There's been a lot of things I've asked of him through this journey, and one of those things is for him to get as much information as possible. He's researched colleges for a back up plan and he's also researched other academies within the military. He took some time to speak with the Coast Guard recruiter while he was at the school, and surprisingly, that academy became something he is interested in as well. There were several things that resonated with him during their conversation. The first was that 86% of cadets who finish the Coast Guard Academy stay with the Coast Guard through retirement. I was blown away by that number. The other was when the recruiter said to him, "We save more lives in the Coast Guard that we take." Still, thinking about that statement makes me stop in my steps. The Coast Guard Academy also became something that he wants to apply for, with the Air Force Academy still being first choice. They are night and day different.
Sighhhhhh. I'm still the mom. I'm still the mom who is scared out of her freaking mind. But I'm also the mom who needs to understand this stuff. Just like I've required of my son, I've decided to immerse myself into the details so that maybe, just maybe, I'll be able to understand what his eyes see. I've since read three books about military life written by those who have served. One was completely vulgar, but it provided me a ton of insight, and I have to admit that it changed my outlook on how I should react to people who go through trauma. It's strange, but while I've thought that perhaps I can make someone feel better, it's possible that I can't. It's also possible that they don't want me to. Another was very detailed and infantry based. I had to force myself to listen to it, but I made myself work through it because if I can't listen to a complete stranger, how am I going to listen to my son? The last was a book written by a navy seal about his deployments and his canine Cairo. It's one that I highly recommend, and is called No Ordinary Dog by Will Chesney. I loved his determination and resolve to be a Navy Seal and it was so touching to me to hear the feel of "family" that the military provided for the author that I wish for my son.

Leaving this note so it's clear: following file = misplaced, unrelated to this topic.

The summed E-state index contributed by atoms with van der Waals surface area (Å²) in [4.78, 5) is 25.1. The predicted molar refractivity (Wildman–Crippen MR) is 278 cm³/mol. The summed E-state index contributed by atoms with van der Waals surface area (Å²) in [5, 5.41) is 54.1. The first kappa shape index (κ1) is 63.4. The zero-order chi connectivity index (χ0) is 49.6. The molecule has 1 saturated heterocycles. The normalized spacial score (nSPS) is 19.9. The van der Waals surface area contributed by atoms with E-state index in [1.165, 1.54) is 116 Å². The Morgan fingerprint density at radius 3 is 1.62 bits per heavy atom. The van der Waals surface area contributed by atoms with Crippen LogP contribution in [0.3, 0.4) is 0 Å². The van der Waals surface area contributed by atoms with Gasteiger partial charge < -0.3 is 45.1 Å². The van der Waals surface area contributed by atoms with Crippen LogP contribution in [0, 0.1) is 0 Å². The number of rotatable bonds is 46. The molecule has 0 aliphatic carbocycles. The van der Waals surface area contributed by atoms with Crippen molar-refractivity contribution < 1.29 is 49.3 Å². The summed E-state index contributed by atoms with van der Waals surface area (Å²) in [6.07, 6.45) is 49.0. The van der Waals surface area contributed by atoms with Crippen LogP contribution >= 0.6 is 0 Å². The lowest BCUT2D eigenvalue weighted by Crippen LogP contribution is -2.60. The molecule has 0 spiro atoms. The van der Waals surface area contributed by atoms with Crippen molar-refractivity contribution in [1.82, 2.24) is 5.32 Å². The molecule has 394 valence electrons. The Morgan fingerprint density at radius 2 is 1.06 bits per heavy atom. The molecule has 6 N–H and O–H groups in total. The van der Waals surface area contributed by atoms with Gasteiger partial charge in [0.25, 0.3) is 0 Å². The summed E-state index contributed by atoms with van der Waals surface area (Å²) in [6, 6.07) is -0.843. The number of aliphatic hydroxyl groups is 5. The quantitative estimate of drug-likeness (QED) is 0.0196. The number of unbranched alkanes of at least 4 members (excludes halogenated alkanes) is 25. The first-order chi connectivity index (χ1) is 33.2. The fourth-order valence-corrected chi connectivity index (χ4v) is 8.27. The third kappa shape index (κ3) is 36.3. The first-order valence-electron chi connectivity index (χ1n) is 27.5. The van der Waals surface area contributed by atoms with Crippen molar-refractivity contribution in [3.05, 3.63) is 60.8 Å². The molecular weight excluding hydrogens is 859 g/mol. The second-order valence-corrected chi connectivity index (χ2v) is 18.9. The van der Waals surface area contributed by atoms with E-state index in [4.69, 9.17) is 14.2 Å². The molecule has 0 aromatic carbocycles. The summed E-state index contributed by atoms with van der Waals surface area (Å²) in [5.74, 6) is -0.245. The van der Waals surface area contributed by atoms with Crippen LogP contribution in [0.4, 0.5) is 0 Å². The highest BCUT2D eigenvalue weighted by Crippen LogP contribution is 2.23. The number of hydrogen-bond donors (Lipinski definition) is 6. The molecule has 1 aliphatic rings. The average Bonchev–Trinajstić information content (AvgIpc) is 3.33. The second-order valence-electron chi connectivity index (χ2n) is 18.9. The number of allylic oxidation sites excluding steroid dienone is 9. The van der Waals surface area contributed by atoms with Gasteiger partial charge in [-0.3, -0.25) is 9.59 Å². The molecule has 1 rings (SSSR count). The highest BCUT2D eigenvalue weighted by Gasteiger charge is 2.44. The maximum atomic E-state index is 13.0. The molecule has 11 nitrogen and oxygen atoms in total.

At times I get after myself saying something like, "you're completely overthinking this thing" and I may actually be doing that. I am an overthinker, no doubt about it. Perhaps I'm overthinking it because I don't know how to do it. I don't know how to let my son go because whether we like it or not, these darn kids do that to us one way or another. So, overthinking or not, I'm going to continue to do things my way and keep trying to understand it. I'm seeing the benefits of that already because my son is coming to me first. He's giving me all of the details of what he's thinking. So if my overthinking and getting all the details I can is helping to build trust with him, then I'm still all in.
But, just the record, no matter what he does, you all are still going to have to pick me up off the floor. Just saying.